From the Washington Free Beacon by Zach Noble, how a half page of the Kyoto protocol turned into a free ride for corruption.
The U.N. is funneling millions of dollars worth of tradable carbon credits to corrupt nations worldwide, including Iran, North Korea, Sudan, and Uzbekistan in an attempt to encourage clean energy projects in the developing world.
The U.N. Clean Development Mechanism (CDM) is defined in Article 12 of the Kyoto Protocol. Western European countries fund energy projects in the developing world in order to obtain Certified Emission Reduction credits (CERs), tradable credits that enable Europeans to count foreign emission reductions towards their own domestic emission reduction targets.
“The CDM started from a page and a half in the Kyoto Protocol,” said David Abbass, a spokesperson for the U.N. Framework Convention on Climate Change. “In the beginning they thought there would be maybe 600 projects, but now there are over 4,000 projects.”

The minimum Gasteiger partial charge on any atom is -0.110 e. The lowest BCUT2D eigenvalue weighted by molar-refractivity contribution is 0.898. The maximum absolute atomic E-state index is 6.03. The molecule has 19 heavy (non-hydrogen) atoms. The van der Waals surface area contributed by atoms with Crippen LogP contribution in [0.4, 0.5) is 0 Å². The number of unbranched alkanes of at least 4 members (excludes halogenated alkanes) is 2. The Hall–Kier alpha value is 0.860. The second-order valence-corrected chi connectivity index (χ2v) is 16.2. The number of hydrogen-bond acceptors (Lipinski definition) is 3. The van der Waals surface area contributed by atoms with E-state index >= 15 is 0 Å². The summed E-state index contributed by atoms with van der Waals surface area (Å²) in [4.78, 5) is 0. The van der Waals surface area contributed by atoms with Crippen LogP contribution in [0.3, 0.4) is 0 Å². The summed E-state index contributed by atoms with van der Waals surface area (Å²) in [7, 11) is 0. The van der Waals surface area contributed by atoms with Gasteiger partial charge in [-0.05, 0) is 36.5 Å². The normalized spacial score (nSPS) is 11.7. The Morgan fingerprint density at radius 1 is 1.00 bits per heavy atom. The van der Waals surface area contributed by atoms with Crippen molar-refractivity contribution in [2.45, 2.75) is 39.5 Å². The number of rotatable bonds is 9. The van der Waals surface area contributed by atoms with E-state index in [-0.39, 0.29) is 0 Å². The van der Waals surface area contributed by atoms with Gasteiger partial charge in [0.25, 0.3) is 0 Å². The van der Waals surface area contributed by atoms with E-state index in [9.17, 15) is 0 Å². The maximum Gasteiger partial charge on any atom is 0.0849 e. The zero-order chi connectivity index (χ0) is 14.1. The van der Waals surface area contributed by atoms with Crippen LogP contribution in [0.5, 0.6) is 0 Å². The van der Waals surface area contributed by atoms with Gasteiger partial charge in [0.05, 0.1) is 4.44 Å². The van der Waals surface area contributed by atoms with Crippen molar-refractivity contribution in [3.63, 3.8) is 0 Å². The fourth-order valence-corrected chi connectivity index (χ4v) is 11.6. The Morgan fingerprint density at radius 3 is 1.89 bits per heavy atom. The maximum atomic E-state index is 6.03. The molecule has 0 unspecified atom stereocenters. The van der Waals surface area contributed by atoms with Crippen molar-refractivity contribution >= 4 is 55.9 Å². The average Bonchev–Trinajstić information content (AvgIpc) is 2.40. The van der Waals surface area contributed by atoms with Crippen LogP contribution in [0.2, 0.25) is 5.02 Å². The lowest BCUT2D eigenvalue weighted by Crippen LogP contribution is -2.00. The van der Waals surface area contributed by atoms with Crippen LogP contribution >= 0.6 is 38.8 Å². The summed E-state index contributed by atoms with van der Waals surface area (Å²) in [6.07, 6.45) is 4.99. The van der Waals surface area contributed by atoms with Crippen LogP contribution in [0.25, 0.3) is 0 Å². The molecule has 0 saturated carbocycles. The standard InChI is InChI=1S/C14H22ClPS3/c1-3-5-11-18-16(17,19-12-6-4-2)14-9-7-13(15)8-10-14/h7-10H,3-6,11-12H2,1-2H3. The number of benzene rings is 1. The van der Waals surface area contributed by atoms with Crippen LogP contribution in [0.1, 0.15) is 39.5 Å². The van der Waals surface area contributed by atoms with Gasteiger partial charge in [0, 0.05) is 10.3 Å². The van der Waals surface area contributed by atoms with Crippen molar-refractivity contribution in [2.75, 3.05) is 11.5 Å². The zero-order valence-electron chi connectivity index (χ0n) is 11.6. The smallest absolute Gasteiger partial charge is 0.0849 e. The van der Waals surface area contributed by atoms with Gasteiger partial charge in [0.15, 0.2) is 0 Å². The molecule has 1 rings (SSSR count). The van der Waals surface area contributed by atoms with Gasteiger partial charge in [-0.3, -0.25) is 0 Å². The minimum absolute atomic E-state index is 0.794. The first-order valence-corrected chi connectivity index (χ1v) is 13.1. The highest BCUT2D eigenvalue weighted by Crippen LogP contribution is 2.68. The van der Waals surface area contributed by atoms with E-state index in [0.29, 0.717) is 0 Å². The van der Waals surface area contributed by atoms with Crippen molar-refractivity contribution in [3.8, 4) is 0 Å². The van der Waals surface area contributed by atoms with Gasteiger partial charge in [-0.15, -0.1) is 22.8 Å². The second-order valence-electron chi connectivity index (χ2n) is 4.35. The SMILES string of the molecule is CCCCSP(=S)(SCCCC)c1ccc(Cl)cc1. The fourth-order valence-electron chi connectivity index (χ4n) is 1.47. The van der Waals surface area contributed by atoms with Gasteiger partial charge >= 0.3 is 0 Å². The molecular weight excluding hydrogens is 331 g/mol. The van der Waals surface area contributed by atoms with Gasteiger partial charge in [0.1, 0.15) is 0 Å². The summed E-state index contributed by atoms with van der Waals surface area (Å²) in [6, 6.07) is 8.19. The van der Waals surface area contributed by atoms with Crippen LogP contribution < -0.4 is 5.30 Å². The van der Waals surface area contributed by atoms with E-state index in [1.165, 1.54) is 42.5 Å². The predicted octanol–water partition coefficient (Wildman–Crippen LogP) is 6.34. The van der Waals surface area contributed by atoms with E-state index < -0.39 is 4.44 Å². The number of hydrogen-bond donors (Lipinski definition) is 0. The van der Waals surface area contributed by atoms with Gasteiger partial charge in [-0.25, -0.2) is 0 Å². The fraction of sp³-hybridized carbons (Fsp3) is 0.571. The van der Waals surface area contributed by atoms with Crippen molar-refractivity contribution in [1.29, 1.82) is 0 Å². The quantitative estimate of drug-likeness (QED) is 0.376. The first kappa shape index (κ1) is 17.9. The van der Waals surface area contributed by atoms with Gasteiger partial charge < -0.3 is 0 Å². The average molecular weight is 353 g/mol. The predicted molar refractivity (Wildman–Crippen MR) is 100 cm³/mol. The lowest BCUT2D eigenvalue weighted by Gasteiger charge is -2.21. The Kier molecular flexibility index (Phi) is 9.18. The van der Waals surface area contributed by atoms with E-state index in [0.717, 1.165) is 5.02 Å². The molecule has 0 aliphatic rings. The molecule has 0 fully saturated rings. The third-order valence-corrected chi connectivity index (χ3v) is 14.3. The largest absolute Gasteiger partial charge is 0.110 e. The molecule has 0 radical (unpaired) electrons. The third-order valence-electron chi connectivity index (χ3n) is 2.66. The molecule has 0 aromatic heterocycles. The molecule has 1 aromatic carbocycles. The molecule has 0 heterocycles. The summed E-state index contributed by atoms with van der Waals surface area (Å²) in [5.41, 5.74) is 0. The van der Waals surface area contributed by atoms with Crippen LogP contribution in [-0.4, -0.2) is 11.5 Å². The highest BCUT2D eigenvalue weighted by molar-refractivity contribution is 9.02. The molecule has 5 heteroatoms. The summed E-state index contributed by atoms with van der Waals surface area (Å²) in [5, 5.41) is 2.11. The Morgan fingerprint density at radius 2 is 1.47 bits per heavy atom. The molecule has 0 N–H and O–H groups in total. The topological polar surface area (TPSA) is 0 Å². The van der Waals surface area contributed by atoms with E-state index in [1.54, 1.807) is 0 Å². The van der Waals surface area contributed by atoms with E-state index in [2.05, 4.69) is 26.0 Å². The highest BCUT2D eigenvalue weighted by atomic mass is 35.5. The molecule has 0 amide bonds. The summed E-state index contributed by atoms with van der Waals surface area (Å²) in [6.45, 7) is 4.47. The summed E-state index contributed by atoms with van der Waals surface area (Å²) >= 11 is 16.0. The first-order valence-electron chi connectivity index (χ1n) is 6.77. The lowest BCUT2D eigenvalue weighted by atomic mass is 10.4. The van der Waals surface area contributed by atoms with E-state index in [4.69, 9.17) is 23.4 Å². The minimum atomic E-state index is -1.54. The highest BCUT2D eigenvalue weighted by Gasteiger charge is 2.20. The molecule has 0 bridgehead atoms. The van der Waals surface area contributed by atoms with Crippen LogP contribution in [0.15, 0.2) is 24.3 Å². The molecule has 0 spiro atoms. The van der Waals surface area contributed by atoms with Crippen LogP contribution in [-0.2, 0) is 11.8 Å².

Iran, Uzbekistan, Sudan, and North Korea are among the more than 70 countries currently hosting CDM projects.
Iran, with 16 separate CDM projects, brings in around 4.8 million CERs, worth about $26 million, every year, despite numerous U.N. sanctions against the Islamic Republic.
Uzbekistan, dominated for the last two decades by the autocratic Islam Karimov, hosts 20 different CDM projects, with a combined annual value of over 7.5 million CERs, or roughly $40 million.
Sudan, whose president Omar Hassan al-Bashir came to power via military coup over 20 years ago and is wanted by the International Criminal Court on charges of genocide, crimes against humanity, and war crimes in Darfur, is on the receiving end of two different CDM projects, with a combined annual value of over 180,000 CERs, or almost $1 million.
North Korea is hosting seven hydroelectric dams, which may generate over $1 million in CERs annually.
North Korea, Sudan, and Uzbekistan are among the 10 most corrupt nations worldwide, according to Transparency International’s 2011 Corruption Perceptions Index.
Full story at the Washington Free Beacon